Watching the Wound Heal
Blood dripped out immediately. I felt no pain, but my arm was obviously in shock. My shirt was covered in saw dust from sanding the staircase in the new house, so I hunted for a section that was mostly clean to wrap around the new wound. Dial soap and a thorough washing was next. As I expected, the wound quickly woke up and feeling returned to my shocked epidermal layer.
The cut, sleek and clean, like a very large paper cut, extended a little over an inch on my outer forearm. I still am not sure how it happened, but in our busyness of construction duties, the chisel was bumped at just the right angle, and it fell straight down from the stair railing onto my arm.
I’ve watched the cut, that should have been stitched, slowly heal all week. Each day the skin extends a bit closer to the other side and the scab grows thicker. Some days—especially ones filled with sawdust, sweat, and dirt—I wrap my arm securely with heavy bandages to protect it from the elements. Every time I remove the wrap, I thoroughly wash it with soap, even though it stings and is tender to the touch.
As I watch my wound heal, I recognize how sensitive that part of my arm is. I go to great lengths to protect it from everyday interactions with contaminants that normally wouldn’t bother my skin. Extra efforts have also been extended when I get dressed or bathe, making sure I don’t accidentally bump my arm or rip the scab off in my normal activity of the day.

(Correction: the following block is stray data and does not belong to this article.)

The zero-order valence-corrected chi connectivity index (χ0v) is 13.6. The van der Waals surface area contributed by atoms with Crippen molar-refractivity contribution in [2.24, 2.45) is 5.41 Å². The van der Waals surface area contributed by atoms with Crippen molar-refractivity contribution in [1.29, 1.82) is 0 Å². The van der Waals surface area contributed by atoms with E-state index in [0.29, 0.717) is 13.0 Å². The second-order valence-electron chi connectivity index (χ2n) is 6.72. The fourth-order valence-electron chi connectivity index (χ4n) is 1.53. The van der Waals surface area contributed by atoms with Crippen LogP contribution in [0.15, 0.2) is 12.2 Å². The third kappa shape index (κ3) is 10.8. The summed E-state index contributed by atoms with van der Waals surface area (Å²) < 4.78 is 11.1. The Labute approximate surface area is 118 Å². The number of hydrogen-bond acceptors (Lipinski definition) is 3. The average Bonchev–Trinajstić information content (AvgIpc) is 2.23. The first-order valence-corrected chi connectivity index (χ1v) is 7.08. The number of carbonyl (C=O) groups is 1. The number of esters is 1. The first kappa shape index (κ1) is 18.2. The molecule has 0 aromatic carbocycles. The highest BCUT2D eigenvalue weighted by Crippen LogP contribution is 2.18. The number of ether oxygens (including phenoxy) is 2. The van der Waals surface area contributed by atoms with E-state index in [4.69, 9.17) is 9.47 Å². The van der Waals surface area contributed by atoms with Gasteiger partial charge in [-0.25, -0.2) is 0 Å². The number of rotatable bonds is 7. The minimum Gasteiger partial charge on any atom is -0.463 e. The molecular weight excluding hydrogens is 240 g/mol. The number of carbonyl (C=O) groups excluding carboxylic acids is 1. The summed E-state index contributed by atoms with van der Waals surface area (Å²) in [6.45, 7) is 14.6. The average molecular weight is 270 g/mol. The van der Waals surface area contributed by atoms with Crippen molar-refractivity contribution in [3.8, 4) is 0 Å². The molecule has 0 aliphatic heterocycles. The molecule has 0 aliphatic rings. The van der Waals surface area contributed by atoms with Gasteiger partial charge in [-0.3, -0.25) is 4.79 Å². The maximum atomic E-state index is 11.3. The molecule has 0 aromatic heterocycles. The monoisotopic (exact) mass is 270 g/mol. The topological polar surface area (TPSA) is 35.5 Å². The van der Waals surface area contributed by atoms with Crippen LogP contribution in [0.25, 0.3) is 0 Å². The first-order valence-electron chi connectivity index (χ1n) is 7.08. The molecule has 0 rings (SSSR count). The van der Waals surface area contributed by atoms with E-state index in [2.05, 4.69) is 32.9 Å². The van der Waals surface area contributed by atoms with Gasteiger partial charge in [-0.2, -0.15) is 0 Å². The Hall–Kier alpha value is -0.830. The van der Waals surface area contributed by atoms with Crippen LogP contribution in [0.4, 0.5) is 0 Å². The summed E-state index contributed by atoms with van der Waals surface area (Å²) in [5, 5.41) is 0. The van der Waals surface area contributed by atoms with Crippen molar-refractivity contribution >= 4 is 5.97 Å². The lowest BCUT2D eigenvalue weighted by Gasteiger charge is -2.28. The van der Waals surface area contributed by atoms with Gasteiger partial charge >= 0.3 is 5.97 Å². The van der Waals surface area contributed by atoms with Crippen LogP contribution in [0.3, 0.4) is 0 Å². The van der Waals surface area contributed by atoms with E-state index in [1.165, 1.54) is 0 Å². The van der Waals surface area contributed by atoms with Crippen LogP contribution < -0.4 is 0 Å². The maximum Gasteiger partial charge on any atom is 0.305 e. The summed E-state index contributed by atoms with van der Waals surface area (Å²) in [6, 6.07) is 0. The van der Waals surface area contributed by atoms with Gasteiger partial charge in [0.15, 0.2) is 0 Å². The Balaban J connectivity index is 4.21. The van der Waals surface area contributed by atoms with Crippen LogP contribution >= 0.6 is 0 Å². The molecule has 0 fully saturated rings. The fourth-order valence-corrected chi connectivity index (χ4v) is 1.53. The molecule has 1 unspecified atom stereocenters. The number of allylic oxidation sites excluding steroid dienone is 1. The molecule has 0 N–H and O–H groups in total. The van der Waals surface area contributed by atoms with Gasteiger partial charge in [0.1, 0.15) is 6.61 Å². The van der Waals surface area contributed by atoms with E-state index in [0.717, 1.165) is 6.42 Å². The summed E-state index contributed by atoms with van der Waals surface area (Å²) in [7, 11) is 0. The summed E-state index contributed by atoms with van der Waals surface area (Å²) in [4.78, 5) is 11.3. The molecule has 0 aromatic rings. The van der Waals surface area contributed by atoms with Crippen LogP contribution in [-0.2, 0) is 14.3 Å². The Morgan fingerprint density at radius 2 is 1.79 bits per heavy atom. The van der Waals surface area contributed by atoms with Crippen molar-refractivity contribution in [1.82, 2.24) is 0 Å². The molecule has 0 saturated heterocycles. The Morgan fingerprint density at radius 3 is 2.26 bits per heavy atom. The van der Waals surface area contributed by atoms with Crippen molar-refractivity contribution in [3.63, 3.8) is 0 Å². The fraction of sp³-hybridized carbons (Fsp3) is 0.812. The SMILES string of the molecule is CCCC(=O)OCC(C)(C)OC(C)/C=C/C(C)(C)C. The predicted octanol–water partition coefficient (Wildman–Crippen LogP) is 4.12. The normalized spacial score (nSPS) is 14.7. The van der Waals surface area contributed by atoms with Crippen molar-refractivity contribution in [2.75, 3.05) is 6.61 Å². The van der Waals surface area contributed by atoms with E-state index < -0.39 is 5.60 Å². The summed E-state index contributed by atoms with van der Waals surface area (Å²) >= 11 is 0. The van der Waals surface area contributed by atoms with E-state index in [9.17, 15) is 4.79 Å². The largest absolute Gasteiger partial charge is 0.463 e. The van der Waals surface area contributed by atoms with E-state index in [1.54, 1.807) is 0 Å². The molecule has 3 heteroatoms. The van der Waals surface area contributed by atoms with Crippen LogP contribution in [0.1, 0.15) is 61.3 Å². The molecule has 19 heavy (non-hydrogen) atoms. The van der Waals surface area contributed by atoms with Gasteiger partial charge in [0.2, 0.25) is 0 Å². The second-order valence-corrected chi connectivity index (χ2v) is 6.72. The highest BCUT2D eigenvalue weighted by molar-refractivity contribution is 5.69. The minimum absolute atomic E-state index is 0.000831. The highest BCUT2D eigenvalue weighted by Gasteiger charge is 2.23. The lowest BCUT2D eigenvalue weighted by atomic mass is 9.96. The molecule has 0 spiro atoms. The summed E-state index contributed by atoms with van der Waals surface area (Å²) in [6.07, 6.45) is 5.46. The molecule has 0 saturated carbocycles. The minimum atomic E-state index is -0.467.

Having a fresh wound on my arm is a reminder of how it feels to have a fresh wound to my heart. Until that part of my heart is healed, I am going to have a sensitive, vulnerable place that is easily hurt and ripped open. Words, actions, or attitudes that normally wouldn’t affect me suddenly hurt in ways I never imagined. The rawness of my wound gets bumped and opened at the slightest interaction and I find myself constantly wrapping myself up, hoping not to get ripped open.
Wounds take time to heal. Both physical and emotional. Watching them heal can be a painful process, but it’s important not to neglect the protection part—it’s okay to wrap them up with extra padding from time to time. But open air is also part of the healing process too. We can’t wrap it up so tight that we cease to let ourselves live a normal life. Our wounds cannot dictate the direction of our life.
One day it will be a scar and the extra caution can be avoided. But until then I’ll watch the wound heal. And stand in awe at the healing power of our great God who can regenerate, heal, and cover every wounded part of my life.